EDITOR’S NOTE: This piece kicks off a campaign at the website TalkPoverty.org in which advocates and people struggling to make ends meet will ask 2016 presidential candidates about how they would significantly reduce poverty and inequality in this country. This campaign builds upon The Nation’s #TalkPoverty campaign, which sought to achieve a substantive conversation about poverty in the 2012 elections. We encourage you to ask questions of the candidates and join the conversation on Twitter using #talkpoverty.
Millions of American families are working multiple jobs to make ends meet but are still living paycheck to paycheck.
Millions more who are undocumented can’t plan for their futures because they fear la migra (the immigration police) will haul them and their loved ones away at any time.
And still others, who have served often excessive sentences for past transgressions struggle to find work when they are released from prison.
In total, about 106 million people live on the brink, fighting to overcome the barriers to success that keep them living in marginalized communities or in such chaos that financial stability is out of reach.
Yet what are the chances that their struggles will be addressed in any meaningful way during the first Republican presidential debate hosted by Fox News on Thursday?
What are the chances the Fox News moderators will ask candidates about their agenda to address the needs of neighborhoods facing high unemployment and low wages?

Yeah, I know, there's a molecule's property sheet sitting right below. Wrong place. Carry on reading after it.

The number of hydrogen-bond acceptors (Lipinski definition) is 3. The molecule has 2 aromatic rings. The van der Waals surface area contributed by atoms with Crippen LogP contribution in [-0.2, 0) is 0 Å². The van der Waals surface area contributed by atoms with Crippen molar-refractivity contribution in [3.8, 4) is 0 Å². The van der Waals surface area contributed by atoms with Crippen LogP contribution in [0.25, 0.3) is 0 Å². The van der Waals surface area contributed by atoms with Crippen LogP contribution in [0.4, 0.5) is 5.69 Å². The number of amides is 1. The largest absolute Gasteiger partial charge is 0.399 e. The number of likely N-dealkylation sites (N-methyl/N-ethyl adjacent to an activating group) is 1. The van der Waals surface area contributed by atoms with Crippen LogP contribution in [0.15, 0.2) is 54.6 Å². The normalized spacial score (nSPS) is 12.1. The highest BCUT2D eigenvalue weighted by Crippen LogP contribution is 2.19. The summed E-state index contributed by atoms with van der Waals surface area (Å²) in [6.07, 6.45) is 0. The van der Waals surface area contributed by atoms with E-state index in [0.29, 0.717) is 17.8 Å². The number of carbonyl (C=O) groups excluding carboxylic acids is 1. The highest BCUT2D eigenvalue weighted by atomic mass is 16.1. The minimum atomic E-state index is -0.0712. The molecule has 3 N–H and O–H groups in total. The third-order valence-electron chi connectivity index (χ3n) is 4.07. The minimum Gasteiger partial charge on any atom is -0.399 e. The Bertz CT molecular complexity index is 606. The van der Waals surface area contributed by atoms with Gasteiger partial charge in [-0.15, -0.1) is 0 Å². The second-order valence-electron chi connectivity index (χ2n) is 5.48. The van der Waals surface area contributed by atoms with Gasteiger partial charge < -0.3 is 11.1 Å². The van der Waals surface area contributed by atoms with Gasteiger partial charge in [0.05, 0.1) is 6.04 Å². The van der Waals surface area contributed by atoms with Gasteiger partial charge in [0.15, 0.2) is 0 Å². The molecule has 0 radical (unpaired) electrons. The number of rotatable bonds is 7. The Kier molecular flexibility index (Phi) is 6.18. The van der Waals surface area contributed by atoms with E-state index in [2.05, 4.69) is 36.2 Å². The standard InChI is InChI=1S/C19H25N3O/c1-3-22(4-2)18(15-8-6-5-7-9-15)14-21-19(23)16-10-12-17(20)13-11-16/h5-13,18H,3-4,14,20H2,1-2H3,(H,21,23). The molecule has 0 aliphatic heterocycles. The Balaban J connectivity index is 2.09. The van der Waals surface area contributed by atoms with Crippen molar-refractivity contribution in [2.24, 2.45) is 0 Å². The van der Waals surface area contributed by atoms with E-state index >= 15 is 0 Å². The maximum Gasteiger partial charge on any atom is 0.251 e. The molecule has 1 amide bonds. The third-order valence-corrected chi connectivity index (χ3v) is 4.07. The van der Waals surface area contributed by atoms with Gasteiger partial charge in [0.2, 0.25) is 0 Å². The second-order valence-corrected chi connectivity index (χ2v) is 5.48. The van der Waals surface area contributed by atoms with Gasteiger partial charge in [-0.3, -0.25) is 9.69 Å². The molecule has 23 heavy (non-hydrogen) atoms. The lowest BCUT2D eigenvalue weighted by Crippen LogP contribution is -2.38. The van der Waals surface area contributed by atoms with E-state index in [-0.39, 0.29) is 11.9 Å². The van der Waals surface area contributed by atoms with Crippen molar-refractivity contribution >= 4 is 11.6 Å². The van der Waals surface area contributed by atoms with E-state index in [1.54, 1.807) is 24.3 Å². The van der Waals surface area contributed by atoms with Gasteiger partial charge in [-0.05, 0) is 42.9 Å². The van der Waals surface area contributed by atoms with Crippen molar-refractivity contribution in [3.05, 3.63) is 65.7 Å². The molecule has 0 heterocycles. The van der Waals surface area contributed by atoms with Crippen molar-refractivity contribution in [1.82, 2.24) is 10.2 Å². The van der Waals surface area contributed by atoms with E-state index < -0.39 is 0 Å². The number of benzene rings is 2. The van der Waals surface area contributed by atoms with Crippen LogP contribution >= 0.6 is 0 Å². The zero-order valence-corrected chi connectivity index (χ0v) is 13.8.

What is the likelihood that the candidates will be asked to outline plans to improve the lives of the working families who live in forgotten communities where there is little investment in infrastructure and jobs?
If the most recent presidential elections are any indication, the chances that these issues will be raised are slim to none. While there was plenty of rhetoric about the dwindling middle class, the last presidential election was noticeably devoid of any references to Americans living in poverty. In fact, The Nation reported that from 2008 to 2012, at least five consecutive presidential or vice presidential debates went without a single question about poverty.
This first debate of the 2016 election is an opportunity for the leading Republican candidates to go on the record about the issues that matter most to working families.
So in an effort to help the candidates and the Fox team find their way, here’s a roadmap. We asked four Americans struggling to make ends meet about what they want to hear on Thursday:
Rachael Collyer, 22, Cleveland Heights, Ohio:
Rachael graduated from The Ohio State University with a major in Spanish and English. She works as a bartender with a fluctuating income that on a good day nets up to $14 an hour and on soft days earns her the federal minimum wage of $7.25 an hour.
She also has almost $26,000 in student loan debt.
Rachael can’t afford her own apartment, so after she graduated, she moved back home with her parents in Cleveland Heights, Ohio. She’s a volunteer organizer now for the Ohio Student Association because mounting debt is holding too many students and their families back. The state has decreased its college grants to students, she says, even though more than half of all jobs in Ohio will require a college education by 2020. It is no wonder then that about 68% of Ohio’s college graduates have an average of $29,000 in debt.